36. I would like to give this to the graduating students I know so how do I go about that. Can I just print it or is there some place I can buy it.

    • @Helena: You can simply send them the URL via email, or copy and paste the article text into an editor such as Microsoft Word and print from there. Feel free to pass it along.

      Your question does have me considering creating a small ebook with these tips designed in a neat package for purchase/download.

  37. Awesome list. I’m happy to say I only have done maybe half a dozen of these 🙂 and have since fixed almost all of them.

    The real point is, think ahead so you don’t have regrets.

  38. Why would anyone need (or any parent want to give a child) a cell phone before, oh, at least high school age? For what purpose?

    I didn’t have a cell phone until after college. Then again, the only cell phones were those monstrous wired car phones.

  39. A word on business formation also: I would avoid operating as a sole proprietor, if you can possibly avoid it. The tax laws are advantageous to those operating with some kind of corporate structure, plus you can avoid losing your personal assets should you get sued.

    I operated my first business as a sole prop. generating very high amounts of advertising revenue, and then the bottom half of the year, much of that revenue fell out from under me; yet I was still stuck with the tax bill in the end.

    Just bite the bullet and pay an attorney to incorporate your business properly. You’ll be glad you did.


  40. Very Nice List! Most of my friends have fallen victim to buying a new car (several BMW’s in the group) and eating out a ton. Reading this list reminded me of a lot of things my friends are doing wrong right now.

  41. Ok, here’s the one huge lifestyle mistake I never see mentioned in financial columns or on blogs. Why is it that no one ever mentions what a horrible idea it is to have kids out of wedlock????? Do bloggers assume that people already know this? Obviously, a lot of people don’t since more than 1/3 of kids today are born to unmarried parents. Or are we all so PC nowadays we dare not state the obvious for fear of being labeled radical, right wing, mean-spirited conservatives????

    • There are a lot of reasons why people have kids ‘out of wedlock’. Some people don’t believe in marriage as an institution, or are not religious so see no compulsion to do it. Some people choose to be single parents. Some people get pregnant by accident (yes, it does happen, even with the best precautions in the world) and their partner does not choose to stay with them. Some people cannot marry because they are gay or lesbian yet still want to bring children into the world. It’s no more a ‘lifestyle mistake’ than choosing to end an unhappy marriage with a divorce (which can, of course, be very expensive). It’s no more ‘obvious’ than any other subjective advice.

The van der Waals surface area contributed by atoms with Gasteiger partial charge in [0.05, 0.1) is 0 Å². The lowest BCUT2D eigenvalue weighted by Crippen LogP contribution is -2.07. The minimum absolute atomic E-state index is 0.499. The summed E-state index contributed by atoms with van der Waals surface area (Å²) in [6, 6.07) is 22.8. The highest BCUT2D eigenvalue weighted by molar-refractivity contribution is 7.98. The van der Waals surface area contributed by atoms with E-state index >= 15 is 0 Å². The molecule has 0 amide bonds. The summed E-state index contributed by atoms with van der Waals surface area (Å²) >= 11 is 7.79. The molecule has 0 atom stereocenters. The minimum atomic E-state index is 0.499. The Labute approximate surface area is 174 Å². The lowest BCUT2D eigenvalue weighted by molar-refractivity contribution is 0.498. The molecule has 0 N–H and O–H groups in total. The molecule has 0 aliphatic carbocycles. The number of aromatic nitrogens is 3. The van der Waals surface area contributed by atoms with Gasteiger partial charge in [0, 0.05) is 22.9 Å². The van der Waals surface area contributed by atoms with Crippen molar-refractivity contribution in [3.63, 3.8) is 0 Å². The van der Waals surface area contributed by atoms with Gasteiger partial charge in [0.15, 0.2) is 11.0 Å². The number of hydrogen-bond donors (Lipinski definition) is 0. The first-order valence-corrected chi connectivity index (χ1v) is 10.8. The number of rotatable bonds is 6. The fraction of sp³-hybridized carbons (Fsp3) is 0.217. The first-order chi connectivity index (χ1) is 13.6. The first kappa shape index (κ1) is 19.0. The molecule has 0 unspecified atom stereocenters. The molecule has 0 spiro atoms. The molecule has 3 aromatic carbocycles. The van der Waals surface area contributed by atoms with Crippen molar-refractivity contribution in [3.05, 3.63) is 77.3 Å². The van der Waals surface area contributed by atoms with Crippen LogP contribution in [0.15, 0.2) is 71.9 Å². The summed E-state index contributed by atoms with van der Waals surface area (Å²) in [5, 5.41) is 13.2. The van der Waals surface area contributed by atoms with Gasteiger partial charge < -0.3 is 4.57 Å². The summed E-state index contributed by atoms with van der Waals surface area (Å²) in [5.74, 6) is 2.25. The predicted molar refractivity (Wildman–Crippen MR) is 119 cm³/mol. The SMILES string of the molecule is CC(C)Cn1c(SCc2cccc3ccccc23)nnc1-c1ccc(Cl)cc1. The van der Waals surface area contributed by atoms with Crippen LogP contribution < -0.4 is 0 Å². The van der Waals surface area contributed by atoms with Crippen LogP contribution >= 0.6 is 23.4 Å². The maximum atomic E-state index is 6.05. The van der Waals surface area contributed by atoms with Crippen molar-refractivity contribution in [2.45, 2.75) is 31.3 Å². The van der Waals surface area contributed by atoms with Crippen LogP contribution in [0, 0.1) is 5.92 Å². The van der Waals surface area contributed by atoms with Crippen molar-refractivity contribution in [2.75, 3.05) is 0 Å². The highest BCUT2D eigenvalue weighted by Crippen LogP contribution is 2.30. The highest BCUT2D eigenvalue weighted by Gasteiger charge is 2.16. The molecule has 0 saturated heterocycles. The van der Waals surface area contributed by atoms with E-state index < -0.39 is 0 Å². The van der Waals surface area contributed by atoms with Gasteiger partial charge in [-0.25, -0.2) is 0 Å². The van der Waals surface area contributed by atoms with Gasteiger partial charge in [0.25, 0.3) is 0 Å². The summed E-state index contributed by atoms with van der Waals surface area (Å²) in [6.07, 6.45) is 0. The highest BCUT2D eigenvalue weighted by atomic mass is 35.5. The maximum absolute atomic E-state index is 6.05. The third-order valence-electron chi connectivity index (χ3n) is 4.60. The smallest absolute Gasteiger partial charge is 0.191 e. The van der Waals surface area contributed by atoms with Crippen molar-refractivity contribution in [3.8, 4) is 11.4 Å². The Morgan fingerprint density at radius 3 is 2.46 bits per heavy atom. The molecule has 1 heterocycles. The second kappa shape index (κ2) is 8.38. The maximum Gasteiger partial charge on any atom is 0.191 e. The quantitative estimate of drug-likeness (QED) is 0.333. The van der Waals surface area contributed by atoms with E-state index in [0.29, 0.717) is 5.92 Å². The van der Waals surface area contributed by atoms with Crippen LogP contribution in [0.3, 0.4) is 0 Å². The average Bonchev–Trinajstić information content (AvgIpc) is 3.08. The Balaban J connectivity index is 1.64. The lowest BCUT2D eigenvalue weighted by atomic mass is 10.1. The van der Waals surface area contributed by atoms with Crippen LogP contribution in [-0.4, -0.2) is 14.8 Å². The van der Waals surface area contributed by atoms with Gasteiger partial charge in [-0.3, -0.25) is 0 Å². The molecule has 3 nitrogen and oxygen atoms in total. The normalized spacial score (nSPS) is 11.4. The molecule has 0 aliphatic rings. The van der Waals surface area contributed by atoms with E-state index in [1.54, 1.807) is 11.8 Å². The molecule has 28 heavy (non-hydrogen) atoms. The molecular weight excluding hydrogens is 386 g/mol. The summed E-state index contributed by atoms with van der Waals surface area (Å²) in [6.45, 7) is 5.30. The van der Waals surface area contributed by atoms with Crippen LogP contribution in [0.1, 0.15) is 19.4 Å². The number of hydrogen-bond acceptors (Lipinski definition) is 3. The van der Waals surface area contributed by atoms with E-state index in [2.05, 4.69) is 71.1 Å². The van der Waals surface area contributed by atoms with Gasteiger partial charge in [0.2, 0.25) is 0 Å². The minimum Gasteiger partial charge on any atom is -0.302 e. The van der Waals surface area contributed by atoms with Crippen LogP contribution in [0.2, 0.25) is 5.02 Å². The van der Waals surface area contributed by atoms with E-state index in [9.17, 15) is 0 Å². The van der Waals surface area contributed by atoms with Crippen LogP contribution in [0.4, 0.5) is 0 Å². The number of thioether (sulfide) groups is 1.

I don’;t think there’s anything ‘PC’ about accepting that some people choose different ways of living and creating families than others.

    • I will agree with Gillian.

      More to the point though, is there any FINANCIAL difference for having kids out of wedlock? In the best case, two people have a kid but never want to marry. The child has two loving parents, and the parents bring in two incomes. (Again, this is the best case.) There doesn’t appear to be any FINANCIAL difference between this scenario and one with married parents.

      There are numerous other possibilities, where kids are born out of wedlock, for good, bad, or accidental reasons, and are no worse (or better) than kids born to married parents…

      Some PF bloggers are “radical, right wing, or mean-spirited conseratives” (your own words), but none of them discuss “kids out of wedlock” because it make no lick of FINANCIAL difference, thus no reason to discuss it in the first place!

      • I volunteer in a food pantry. My experience there tells me nothing will put a woman in poverty faster than having children out of wedlock or divorce. I see it time and time again. Anecdotal evidence, I know.

  42. #17 is not always true and creates some risks. I don’t think this can be a clear cut rule. You have to do the math. Buying an 8 year old car for $7,000 will probably only last you 2-4 years until things start breaking on it, depending on the mileage. You also really have no way of telling whether the previous owner took good care of it or not. Let’s say you luck out and it does last you 4 more years without any major problems. That makes the price $1,750 per year. Where if you bought that same car brand new for $20,000 and it last 12 years without any major problems, then the price of the car is $1,666 per year. This example is a rough estimate for a Honda Civic without all the bells and whistles, with help from Kelly Blue Book. The price of the new Corollas might even save you more money than the Civic. Also, you have to factor in how soon that 8 year old car will need new tires and other minor fixes. Where, a new car for example, doesn’t need any new tires or maintenance for about 60,000 miles. Therefore, a new car CAN even be cheaper, while being less of a headache with repares. New cars will also be under warranty for you for a longer period of time.